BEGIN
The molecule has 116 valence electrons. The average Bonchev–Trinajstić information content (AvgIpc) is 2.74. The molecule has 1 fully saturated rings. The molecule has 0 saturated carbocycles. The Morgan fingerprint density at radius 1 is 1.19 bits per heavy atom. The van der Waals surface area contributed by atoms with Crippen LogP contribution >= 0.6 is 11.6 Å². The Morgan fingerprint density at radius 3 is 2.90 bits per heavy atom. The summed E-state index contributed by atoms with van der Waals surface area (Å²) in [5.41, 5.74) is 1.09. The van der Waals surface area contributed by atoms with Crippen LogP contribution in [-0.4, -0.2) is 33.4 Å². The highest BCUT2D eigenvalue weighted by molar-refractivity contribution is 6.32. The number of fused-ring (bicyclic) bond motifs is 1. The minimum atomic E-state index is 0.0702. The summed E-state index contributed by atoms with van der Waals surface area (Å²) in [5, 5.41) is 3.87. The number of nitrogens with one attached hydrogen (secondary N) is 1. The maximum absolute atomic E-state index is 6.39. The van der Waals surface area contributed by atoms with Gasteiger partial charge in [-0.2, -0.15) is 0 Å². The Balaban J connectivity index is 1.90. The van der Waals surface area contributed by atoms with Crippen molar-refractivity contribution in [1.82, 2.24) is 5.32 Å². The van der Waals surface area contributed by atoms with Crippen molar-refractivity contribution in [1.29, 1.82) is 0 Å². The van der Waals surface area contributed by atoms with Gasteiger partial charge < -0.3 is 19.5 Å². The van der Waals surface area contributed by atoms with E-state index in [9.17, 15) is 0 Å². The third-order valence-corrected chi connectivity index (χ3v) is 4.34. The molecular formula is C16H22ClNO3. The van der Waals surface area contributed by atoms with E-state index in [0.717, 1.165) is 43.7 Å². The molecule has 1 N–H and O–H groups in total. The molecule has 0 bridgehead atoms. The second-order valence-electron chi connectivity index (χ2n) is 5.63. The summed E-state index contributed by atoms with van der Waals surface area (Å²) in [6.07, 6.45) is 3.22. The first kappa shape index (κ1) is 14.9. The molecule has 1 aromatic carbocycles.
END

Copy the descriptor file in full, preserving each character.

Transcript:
The molecule has 116 valence electrons. The average Bonchev–Trinajstić information content (AvgIpc) is 2.74. The molecule has 1 fully saturated rings. The molecule has 0 saturated carbocycles. The Morgan fingerprint density at radius 1 is 1.19 bits per heavy atom. The van der Waals surface area contributed by atoms with Crippen LogP contribution >= 0.6 is 11.6 Å². The Morgan fingerprint density at radius 3 is 2.90 bits per heavy atom. The summed E-state index contributed by atoms with van der Waals surface area (Å²) in [5.41, 5.74) is 1.09. The van der Waals surface area contributed by atoms with Crippen LogP contribution in [-0.4, -0.2) is 33.4 Å². The highest BCUT2D eigenvalue weighted by molar-refractivity contribution is 6.32. The number of fused-ring (bicyclic) bond motifs is 1. The minimum atomic E-state index is 0.0702. The summed E-state index contributed by atoms with van der Waals surface area (Å²) in [5, 5.41) is 3.87. The number of nitrogens with one attached hydrogen (secondary N) is 1. The maximum absolute atomic E-state index is 6.39. The van der Waals surface area contributed by atoms with Gasteiger partial charge in [-0.2, -0.15) is 0 Å². The Balaban J connectivity index is 1.90. The van der Waals surface area contributed by atoms with Crippen molar-refractivity contribution in [1.82, 2.24) is 5.32 Å². The van der Waals surface area contributed by atoms with Crippen molar-refractivity contribution in [1.29, 1.82) is 0 Å². The van der Waals surface area contributed by atoms with Gasteiger partial charge < -0.3 is 19.5 Å². The van der Waals surface area contributed by atoms with E-state index in [9.17, 15) is 0 Å². The third-order valence-corrected chi connectivity index (χ3v) is 4.34. The molecular formula is C16H22ClNO3. The van der Waals surface area contributed by atoms with E-state index in [0.717, 1.165) is 43.7 Å². The molecule has 1 N–H and O–H groups in total. The molecule has 0 bridgehead atoms. The second-order valence-electron chi connectivity index (χ2n) is 5.63. The summed E-state index contributed by atoms with van der Waals surface area (Å²) in [6.07, 6.45) is 3.22. The first kappa shape index (κ1) is 14.9. The molecule has 1 aromatic carbocycles.